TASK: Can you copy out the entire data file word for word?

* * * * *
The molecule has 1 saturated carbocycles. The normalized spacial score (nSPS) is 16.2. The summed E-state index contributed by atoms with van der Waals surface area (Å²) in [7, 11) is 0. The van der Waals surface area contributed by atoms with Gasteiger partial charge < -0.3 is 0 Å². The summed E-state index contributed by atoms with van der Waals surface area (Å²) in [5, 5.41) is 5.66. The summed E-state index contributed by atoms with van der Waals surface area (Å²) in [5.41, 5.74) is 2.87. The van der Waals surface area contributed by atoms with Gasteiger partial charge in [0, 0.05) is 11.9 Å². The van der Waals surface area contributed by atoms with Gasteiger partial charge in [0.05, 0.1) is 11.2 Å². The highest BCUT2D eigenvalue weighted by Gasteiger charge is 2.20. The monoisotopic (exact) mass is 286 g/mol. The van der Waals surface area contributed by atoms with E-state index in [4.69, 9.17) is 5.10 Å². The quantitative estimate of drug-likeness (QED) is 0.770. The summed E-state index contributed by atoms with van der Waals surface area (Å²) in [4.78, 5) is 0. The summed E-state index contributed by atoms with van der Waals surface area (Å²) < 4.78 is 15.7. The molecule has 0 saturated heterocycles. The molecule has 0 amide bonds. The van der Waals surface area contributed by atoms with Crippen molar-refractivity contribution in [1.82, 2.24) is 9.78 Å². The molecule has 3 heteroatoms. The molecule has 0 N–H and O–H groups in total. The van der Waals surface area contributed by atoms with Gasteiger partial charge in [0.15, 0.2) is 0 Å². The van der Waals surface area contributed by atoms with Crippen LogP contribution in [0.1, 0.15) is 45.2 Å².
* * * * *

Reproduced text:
The molecule has 1 saturated carbocycles. The normalized spacial score (nSPS) is 16.2. The summed E-state index contributed by atoms with van der Waals surface area (Å²) in [7, 11) is 0. The van der Waals surface area contributed by atoms with Gasteiger partial charge < -0.3 is 0 Å². The summed E-state index contributed by atoms with van der Waals surface area (Å²) in [5, 5.41) is 5.66. The summed E-state index contributed by atoms with van der Waals surface area (Å²) in [5.41, 5.74) is 2.87. The van der Waals surface area contributed by atoms with Gasteiger partial charge in [0, 0.05) is 11.9 Å². The van der Waals surface area contributed by atoms with Gasteiger partial charge in [0.05, 0.1) is 11.2 Å². The highest BCUT2D eigenvalue weighted by Gasteiger charge is 2.20. The monoisotopic (exact) mass is 286 g/mol. The van der Waals surface area contributed by atoms with E-state index in [4.69, 9.17) is 5.10 Å². The quantitative estimate of drug-likeness (QED) is 0.770. The summed E-state index contributed by atoms with van der Waals surface area (Å²) in [4.78, 5) is 0. The summed E-state index contributed by atoms with van der Waals surface area (Å²) < 4.78 is 15.7. The molecule has 0 saturated heterocycles. The molecule has 0 amide bonds. The van der Waals surface area contributed by atoms with Crippen molar-refractivity contribution in [1.82, 2.24) is 9.78 Å². The molecule has 3 heteroatoms. The molecule has 0 N–H and O–H groups in total. The van der Waals surface area contributed by atoms with Gasteiger partial charge in [0.15, 0.2) is 0 Å². The van der Waals surface area contributed by atoms with Crippen LogP contribution in [0.1, 0.15) is 45.2 Å².